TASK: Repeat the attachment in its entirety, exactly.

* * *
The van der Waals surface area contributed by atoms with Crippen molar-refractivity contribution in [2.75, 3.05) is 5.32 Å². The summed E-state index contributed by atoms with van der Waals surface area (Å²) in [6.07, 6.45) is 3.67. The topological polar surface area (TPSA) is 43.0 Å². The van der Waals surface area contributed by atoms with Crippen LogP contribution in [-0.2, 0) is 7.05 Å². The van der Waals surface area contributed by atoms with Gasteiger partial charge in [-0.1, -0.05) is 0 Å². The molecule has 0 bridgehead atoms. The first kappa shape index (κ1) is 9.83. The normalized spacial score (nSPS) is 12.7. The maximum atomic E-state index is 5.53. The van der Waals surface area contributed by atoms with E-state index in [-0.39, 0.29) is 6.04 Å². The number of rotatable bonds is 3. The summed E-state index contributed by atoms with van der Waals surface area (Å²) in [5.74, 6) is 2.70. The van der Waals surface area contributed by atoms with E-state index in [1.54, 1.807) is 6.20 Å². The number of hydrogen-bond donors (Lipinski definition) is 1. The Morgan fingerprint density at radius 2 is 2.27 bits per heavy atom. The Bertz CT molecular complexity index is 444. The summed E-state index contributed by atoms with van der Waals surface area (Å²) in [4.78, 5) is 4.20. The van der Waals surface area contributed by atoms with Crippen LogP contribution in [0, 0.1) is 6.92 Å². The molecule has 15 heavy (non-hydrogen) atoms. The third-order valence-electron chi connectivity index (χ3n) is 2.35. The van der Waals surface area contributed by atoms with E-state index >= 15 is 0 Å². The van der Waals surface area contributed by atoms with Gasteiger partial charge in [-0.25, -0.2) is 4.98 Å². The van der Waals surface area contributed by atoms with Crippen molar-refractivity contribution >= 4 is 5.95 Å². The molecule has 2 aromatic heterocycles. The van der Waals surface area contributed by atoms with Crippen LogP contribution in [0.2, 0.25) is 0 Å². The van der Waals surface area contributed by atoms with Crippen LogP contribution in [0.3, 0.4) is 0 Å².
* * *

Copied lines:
The van der Waals surface area contributed by atoms with Crippen molar-refractivity contribution in [2.75, 3.05) is 5.32 Å². The summed E-state index contributed by atoms with van der Waals surface area (Å²) in [6.07, 6.45) is 3.67. The topological polar surface area (TPSA) is 43.0 Å². The van der Waals surface area contributed by atoms with Crippen LogP contribution in [-0.2, 0) is 7.05 Å². The van der Waals surface area contributed by atoms with Gasteiger partial charge in [-0.1, -0.05) is 0 Å². The molecule has 0 bridgehead atoms. The first kappa shape index (κ1) is 9.83. The normalized spacial score (nSPS) is 12.7. The maximum atomic E-state index is 5.53. The van der Waals surface area contributed by atoms with E-state index in [-0.39, 0.29) is 6.04 Å². The number of rotatable bonds is 3. The summed E-state index contributed by atoms with van der Waals surface area (Å²) in [5.74, 6) is 2.70. The van der Waals surface area contributed by atoms with E-state index in [1.54, 1.807) is 6.20 Å². The number of hydrogen-bond donors (Lipinski definition) is 1. The Morgan fingerprint density at radius 2 is 2.27 bits per heavy atom. The Bertz CT molecular complexity index is 444. The summed E-state index contributed by atoms with van der Waals surface area (Å²) in [4.78, 5) is 4.20. The van der Waals surface area contributed by atoms with Crippen LogP contribution in [0, 0.1) is 6.92 Å². The molecule has 15 heavy (non-hydrogen) atoms. The third-order valence-electron chi connectivity index (χ3n) is 2.35. The van der Waals surface area contributed by atoms with E-state index >= 15 is 0 Å². The van der Waals surface area contributed by atoms with Gasteiger partial charge in [-0.25, -0.2) is 4.98 Å². The van der Waals surface area contributed by atoms with Crippen molar-refractivity contribution >= 4 is 5.95 Å². The molecule has 2 aromatic heterocycles. The van der Waals surface area contributed by atoms with Crippen LogP contribution in [0.2, 0.25) is 0 Å². The van der Waals surface area contributed by atoms with Crippen LogP contribution in [0.3, 0.4) is 0 Å².